The following announcement was written by the folks at Findmypast:
This week’s Findmypast Friday highlights two fascinating sets of Criminal Petitions and nearly 7,000 Judges Reports on Criminals released early this month as part of our England and Wales Crime, Prisons and Punishment collection. Over 94,000 British Army, Northumberland Fusiliers records and 1831 census fragment records covering the parish St Julian’s in Shrewsbury are also available to search.
Registers of Criminal Petitions (HO18)
The Registers of Criminal Petitions HO 18 contain just over 19,000 further records. Some petitions have additional documents attached, such as returns of convicts recommended for early release by the governor, newspaper cuttings and other documentation. It is worth browsing through the connected images as some petitions are quite lengthy documents that will give details of family circumstances and the grounds on which they are hoping to appeal their sentence.
I think this is a huge advancement in online searches for genealogy information. I saw the brand-new Global Name Translation demonstrated earlier today at the International Association of Jewish Genealogical Societies (IAJGS) annual conference in Jerusalem and I am very impressed.
Global Name Translation is the easy way to search through MyHeritage’s massive multilingual and international database of 6 billion family tree profiles and historical records. As stated in the announcement below, the Global Name Translation “…automatically translates names found in historical records and family trees from one language into another, in very high accuracy, generating all the plausible translations, to facilitate matches between names in different languages. In addition, a manual search in one language will also provide results in other languages, translated back to the user’s language for convenience.”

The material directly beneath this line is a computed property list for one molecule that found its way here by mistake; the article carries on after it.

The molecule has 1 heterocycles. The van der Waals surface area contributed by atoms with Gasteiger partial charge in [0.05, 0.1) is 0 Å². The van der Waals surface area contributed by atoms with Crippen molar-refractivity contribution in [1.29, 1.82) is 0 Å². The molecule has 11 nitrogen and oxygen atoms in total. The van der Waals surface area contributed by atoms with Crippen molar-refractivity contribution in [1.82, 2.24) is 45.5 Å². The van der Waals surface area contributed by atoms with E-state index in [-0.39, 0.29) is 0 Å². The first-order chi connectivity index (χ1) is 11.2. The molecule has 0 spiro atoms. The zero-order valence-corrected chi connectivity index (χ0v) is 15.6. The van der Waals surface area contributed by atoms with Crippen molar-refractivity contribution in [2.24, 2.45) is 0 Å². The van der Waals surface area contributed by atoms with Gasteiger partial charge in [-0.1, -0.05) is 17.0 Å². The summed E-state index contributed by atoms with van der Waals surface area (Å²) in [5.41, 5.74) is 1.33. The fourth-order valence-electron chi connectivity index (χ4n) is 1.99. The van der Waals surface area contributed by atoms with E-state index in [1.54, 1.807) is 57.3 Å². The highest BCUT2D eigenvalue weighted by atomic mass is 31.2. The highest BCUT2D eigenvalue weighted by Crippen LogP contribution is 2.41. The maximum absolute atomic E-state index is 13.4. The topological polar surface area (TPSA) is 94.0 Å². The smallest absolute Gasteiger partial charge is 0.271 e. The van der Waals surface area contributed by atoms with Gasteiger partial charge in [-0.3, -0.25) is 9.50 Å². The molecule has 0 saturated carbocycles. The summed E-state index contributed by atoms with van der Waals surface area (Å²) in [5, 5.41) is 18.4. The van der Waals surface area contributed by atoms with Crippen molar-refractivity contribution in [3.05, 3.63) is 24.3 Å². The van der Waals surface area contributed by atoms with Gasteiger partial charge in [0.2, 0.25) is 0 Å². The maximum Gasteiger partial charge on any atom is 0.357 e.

A search for “Jacob Schmidt” will find all the results shown above and more.
Yes, that’s right. If your ancestors came from a country that keeps its records in a language other than your preferred language, you can enter the search in your own language and MyHeritage will find matches for the same or very similar names in other languages as well. For instance, a search for Alexander or for Alessandro (Alexander in Italian) will also find “Саша” which is the Russian form of Sasha, a popular nickname of Alexander in Russia.
The first version successfully translates names to and from English, German, Dutch, French, Spanish, Catalan, Portuguese, Italian, Norwegian, Swedish, Danish, Greek, Hebrew, Polish, Czech, Russian and Ukrainian. The next version currently in development will add Chinese and Japanese, and additional languages will follow.